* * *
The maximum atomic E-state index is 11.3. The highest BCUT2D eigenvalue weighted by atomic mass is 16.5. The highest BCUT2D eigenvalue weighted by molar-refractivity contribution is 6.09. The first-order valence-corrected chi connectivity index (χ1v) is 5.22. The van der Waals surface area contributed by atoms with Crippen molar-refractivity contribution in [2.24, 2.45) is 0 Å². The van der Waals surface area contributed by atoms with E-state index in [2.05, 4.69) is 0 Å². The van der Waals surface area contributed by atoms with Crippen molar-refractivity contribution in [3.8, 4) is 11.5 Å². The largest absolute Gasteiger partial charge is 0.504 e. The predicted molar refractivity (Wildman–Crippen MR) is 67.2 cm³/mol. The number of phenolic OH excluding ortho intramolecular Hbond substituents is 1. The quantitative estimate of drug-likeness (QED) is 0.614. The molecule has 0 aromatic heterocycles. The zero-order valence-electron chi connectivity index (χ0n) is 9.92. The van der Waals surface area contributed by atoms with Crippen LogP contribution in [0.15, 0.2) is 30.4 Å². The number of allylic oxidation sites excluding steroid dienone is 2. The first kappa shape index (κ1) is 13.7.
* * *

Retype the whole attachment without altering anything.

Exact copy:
The maximum atomic E-state index is 11.3. The highest BCUT2D eigenvalue weighted by atomic mass is 16.5. The highest BCUT2D eigenvalue weighted by molar-refractivity contribution is 6.09. The first-order valence-corrected chi connectivity index (χ1v) is 5.22. The van der Waals surface area contributed by atoms with Crippen molar-refractivity contribution in [2.24, 2.45) is 0 Å². The van der Waals surface area contributed by atoms with E-state index in [2.05, 4.69) is 0 Å². The van der Waals surface area contributed by atoms with Crippen molar-refractivity contribution in [3.8, 4) is 11.5 Å². The largest absolute Gasteiger partial charge is 0.504 e. The predicted molar refractivity (Wildman–Crippen MR) is 67.2 cm³/mol. The number of phenolic OH excluding ortho intramolecular Hbond substituents is 1. The quantitative estimate of drug-likeness (QED) is 0.614. The molecule has 0 aromatic heterocycles. The zero-order valence-electron chi connectivity index (χ0n) is 9.92. The van der Waals surface area contributed by atoms with Crippen LogP contribution in [0.15, 0.2) is 30.4 Å². The number of allylic oxidation sites excluding steroid dienone is 2. The first kappa shape index (κ1) is 13.7.